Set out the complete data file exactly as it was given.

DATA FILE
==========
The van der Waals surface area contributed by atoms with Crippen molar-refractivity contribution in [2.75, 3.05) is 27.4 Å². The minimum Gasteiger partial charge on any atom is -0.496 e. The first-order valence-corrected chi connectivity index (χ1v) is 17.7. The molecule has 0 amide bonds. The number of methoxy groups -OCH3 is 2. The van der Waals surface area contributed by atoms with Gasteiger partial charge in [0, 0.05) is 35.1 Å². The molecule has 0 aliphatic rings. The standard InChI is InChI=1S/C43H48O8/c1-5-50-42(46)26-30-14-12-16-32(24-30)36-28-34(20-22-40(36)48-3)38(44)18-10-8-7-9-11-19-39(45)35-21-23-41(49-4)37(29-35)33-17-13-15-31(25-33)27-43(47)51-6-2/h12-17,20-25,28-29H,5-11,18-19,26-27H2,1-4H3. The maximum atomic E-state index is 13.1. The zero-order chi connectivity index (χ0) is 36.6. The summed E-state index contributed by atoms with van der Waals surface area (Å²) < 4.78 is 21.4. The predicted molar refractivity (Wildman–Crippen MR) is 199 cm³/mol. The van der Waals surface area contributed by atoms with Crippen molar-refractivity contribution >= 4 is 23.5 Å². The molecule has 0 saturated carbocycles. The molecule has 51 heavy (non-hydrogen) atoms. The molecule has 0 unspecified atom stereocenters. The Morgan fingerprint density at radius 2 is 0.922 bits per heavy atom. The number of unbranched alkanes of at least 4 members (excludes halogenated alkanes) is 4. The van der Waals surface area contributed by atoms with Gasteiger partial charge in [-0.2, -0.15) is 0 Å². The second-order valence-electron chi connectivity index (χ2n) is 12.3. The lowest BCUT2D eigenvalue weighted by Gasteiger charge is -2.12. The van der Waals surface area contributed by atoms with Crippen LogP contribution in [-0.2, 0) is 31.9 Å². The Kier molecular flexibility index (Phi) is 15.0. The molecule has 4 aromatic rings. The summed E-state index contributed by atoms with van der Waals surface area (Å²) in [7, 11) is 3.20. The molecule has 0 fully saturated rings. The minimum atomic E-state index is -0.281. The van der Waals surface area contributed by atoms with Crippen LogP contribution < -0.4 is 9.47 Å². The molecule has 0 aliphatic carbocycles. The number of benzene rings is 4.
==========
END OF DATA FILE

The van der Waals surface area contributed by atoms with Crippen molar-refractivity contribution in [2.75, 3.05) is 27.4 Å². The minimum Gasteiger partial charge on any atom is -0.496 e. The first-order valence-corrected chi connectivity index (χ1v) is 17.7. The molecule has 0 amide bonds. The number of methoxy groups -OCH3 is 2. The van der Waals surface area contributed by atoms with Gasteiger partial charge in [0, 0.05) is 35.1 Å². The molecule has 0 aliphatic rings. The standard InChI is InChI=1S/C43H48O8/c1-5-50-42(46)26-30-14-12-16-32(24-30)36-28-34(20-22-40(36)48-3)38(44)18-10-8-7-9-11-19-39(45)35-21-23-41(49-4)37(29-35)33-17-13-15-31(25-33)27-43(47)51-6-2/h12-17,20-25,28-29H,5-11,18-19,26-27H2,1-4H3. The maximum atomic E-state index is 13.1. The zero-order chi connectivity index (χ0) is 36.6. The summed E-state index contributed by atoms with van der Waals surface area (Å²) < 4.78 is 21.4. The predicted molar refractivity (Wildman–Crippen MR) is 199 cm³/mol. The van der Waals surface area contributed by atoms with Crippen molar-refractivity contribution >= 4 is 23.5 Å². The molecule has 0 saturated carbocycles. The molecule has 51 heavy (non-hydrogen) atoms. The molecule has 0 unspecified atom stereocenters. The Morgan fingerprint density at radius 2 is 0.922 bits per heavy atom. The number of unbranched alkanes of at least 4 members (excludes halogenated alkanes) is 4. The van der Waals surface area contributed by atoms with Gasteiger partial charge in [-0.2, -0.15) is 0 Å². The second-order valence-electron chi connectivity index (χ2n) is 12.3. The lowest BCUT2D eigenvalue weighted by Gasteiger charge is -2.12. The van der Waals surface area contributed by atoms with Crippen LogP contribution in [-0.2, 0) is 31.9 Å². The Kier molecular flexibility index (Phi) is 15.0. The molecule has 4 aromatic rings. The summed E-state index contributed by atoms with van der Waals surface area (Å²) in [7, 11) is 3.20. The molecule has 0 fully saturated rings. The minimum atomic E-state index is -0.281. The van der Waals surface area contributed by atoms with Crippen LogP contribution < -0.4 is 9.47 Å². The molecule has 0 aliphatic carbocycles. The number of benzene rings is 4.